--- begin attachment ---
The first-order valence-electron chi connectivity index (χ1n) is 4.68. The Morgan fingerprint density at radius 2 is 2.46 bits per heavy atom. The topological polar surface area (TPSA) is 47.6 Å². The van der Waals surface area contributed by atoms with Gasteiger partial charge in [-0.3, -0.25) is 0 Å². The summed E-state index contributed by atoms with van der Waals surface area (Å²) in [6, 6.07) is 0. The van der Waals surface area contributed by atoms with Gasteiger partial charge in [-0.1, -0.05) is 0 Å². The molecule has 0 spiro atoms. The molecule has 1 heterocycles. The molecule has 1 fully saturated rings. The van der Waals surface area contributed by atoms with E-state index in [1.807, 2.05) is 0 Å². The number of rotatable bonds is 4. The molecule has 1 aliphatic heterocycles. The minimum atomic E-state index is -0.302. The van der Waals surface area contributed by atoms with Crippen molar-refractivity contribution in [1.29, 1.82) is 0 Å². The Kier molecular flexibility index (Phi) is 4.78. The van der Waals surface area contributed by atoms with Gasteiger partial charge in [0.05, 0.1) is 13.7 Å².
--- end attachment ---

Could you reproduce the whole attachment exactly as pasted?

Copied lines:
The first-order valence-electron chi connectivity index (χ1n) is 4.68. The Morgan fingerprint density at radius 2 is 2.46 bits per heavy atom. The topological polar surface area (TPSA) is 47.6 Å². The van der Waals surface area contributed by atoms with Gasteiger partial charge in [-0.3, -0.25) is 0 Å². The summed E-state index contributed by atoms with van der Waals surface area (Å²) in [6, 6.07) is 0. The van der Waals surface area contributed by atoms with Gasteiger partial charge in [-0.1, -0.05) is 0 Å². The molecule has 0 spiro atoms. The molecule has 1 heterocycles. The molecule has 1 fully saturated rings. The van der Waals surface area contributed by atoms with E-state index in [1.807, 2.05) is 0 Å². The number of rotatable bonds is 4. The molecule has 1 aliphatic heterocycles. The minimum atomic E-state index is -0.302. The van der Waals surface area contributed by atoms with Crippen molar-refractivity contribution in [1.29, 1.82) is 0 Å². The Kier molecular flexibility index (Phi) is 4.78. The van der Waals surface area contributed by atoms with Gasteiger partial charge in [0.05, 0.1) is 13.7 Å².